Finally there is the issue of nuclear waste. Not only can it be used to produce nuclear weapons, but there is also no solution where it can be stored for thousands of years that it is still emitting radiation. In Germany, the attempt to find a final storage site for nuclear waste has led to large-scale demonstrations, because people see that the salt mines which have so far been used to as storage sites are causing a great threat to people living in the vicinity.
So, in conclusion, the International Physicians for the Prevention of Nuclear War are warning that nuclear energy is bad for people’s health.
Think about it.”
[End of video] (we have added bold for emphasis)
Additional countries having uranium mining are the USA, Kazakhstan, Niger and others.
The German salt dome nuclear waste storage problem, which he alludes to, is very serious. The dome is leaking and they are having trouble retrieving the nuclear waste. There is the risk of a sinkhole. Despite these problems and the currently collapsing Louisiana sinkhole, the US gov still is holding on to the hare-brained idea of nuclear waste in salt domes. (Note that salt beds and salt domes are not the same). Even the German government appears to be hanging on to this stupid idea:
“RADIOACTIVE WASTE IN THE ASSE SALT MINE IN GERMANY
The Asse Salt Mine near Wolfenbüttel, Lower Saxony was used to dispose low-level radioactive waste (LAW) and medium-level radioactive waste (MAW), including about 28 kg of plutonium from 1967 to 1978. Officials say that there is no high-level radioactive waste (HAW) but we are sure that there will be some high-level radioactive parts (HAW) too. The waste originated from the nuclear reprocessing plant Karlsruhe (WAK) and from nuclear power plants who operated during that time. Up to 90 percent of the whole waste in the Asse Salt Mine came from the nuclear-industry. Also, the Asse Salt Mine was a prototype for the thirty year old plan to establish a high-level radioactive waste storage in Gorleben, Lower Saxony.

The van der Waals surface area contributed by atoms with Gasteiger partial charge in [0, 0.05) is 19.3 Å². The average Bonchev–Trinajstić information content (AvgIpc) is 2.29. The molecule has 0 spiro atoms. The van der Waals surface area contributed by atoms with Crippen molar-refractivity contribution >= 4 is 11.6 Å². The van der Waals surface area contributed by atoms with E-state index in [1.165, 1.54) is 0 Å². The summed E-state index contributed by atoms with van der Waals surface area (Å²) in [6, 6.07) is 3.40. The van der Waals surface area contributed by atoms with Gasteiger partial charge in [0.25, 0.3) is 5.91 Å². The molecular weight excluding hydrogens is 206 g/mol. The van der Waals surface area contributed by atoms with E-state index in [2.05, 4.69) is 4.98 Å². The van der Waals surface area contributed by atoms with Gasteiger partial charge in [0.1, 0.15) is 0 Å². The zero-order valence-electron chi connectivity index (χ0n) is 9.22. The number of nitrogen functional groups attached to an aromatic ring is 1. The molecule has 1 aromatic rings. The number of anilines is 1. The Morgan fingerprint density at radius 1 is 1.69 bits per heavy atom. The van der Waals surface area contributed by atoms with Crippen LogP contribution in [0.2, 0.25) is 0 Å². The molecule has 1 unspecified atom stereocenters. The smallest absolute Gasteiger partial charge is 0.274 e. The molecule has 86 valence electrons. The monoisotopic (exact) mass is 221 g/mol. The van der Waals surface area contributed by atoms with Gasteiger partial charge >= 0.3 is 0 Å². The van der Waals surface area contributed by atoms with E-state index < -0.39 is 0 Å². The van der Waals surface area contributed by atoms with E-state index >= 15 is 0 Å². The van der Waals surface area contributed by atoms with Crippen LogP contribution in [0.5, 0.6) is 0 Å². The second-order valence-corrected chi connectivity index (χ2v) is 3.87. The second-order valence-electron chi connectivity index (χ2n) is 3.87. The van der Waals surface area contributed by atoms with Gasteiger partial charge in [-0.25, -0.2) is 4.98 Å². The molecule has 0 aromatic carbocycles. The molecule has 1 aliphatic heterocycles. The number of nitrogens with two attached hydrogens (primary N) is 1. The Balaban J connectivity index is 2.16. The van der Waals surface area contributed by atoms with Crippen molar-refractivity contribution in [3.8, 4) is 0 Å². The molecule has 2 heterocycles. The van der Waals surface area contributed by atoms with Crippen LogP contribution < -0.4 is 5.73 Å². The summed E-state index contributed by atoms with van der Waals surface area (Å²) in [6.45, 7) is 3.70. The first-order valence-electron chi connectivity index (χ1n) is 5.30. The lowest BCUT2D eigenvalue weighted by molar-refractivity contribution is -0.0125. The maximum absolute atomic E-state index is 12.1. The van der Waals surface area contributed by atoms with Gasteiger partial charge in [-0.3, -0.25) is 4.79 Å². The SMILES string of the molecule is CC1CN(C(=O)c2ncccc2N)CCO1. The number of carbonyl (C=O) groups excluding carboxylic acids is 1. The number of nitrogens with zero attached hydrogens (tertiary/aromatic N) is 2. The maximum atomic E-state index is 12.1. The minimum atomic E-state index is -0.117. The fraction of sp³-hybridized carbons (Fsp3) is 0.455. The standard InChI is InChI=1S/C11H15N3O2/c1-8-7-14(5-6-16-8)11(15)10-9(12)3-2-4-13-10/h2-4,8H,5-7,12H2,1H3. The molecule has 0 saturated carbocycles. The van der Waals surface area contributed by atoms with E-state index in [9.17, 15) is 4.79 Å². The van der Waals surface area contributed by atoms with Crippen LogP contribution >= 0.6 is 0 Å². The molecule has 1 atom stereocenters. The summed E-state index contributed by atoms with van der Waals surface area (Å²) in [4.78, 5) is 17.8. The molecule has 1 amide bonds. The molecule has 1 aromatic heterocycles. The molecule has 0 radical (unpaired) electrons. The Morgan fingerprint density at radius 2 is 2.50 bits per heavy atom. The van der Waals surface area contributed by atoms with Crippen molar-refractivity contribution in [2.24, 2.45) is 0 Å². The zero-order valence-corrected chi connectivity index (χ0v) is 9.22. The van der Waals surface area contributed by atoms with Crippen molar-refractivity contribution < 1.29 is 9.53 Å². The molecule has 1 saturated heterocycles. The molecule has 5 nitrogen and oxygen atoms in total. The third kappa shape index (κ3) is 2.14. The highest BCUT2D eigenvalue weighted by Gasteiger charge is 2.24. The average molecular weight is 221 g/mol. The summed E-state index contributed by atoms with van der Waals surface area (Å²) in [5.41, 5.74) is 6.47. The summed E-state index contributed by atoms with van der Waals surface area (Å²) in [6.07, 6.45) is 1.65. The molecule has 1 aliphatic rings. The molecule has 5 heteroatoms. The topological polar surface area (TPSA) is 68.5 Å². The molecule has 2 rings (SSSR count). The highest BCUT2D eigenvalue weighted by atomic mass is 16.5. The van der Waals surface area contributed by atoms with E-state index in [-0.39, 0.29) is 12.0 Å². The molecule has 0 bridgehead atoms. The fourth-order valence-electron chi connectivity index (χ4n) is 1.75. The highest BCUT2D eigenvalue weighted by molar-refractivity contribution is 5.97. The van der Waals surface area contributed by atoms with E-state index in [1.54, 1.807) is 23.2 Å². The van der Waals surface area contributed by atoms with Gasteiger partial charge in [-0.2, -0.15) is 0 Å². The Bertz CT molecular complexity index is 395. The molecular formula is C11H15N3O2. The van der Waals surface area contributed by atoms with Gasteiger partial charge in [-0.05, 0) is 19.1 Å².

In 1967, scientists said that there will be no danger of water or brine leaks. In 1969, many German newspapers wrote about the Asse: ‘Scientists: security for all times’ was the headline. But in 1988 a continuous inflow of brine solution started, and since then they have not been able to stop the leakage. Currently there are about 12 m3 daily flowing into the mine, which should be dry for all times. In the beginning, the persons responsible said that a leakage would be the worst thinkable accident for dry storage of radioactive waste.
Eight years later in 1996, it was published for the first time that they had a ‘little’ problem with water. Later they decided to flood the whole mine. This plan was stopped in September 2008, when we found out that the brines in the Asse were contaminated with tritium and radioactive caesium since 1988. Therefore, they definitely violated the Nuclear Law (Atomgesetz) and the German Radiation Protection Ordinance (Strahlenschutzverordnung) in the last year. Because there is a special mineral salt in the mine which is easily soluble (carnallite) the inflow is really serious.
There is great danger of contamination of the ground and drinking water in the whole region.
Further, there is great danger that the whole mine (several million cubic meters) would collapse, creating a huge sink hole. See the entire article here: http://www.fraktion.gruene-niedersachsen.de/themen/themenspecial-endlager/artikel/radioactive-waste-in-the-asse-salt-mine-in-germany.html (bold added for emphasis)
Information from the German gov, in English, where they explain that they must retrieve the nuclear waste is here: http://www.asse.bund.de/EN/2_WhatIs/History/_node.html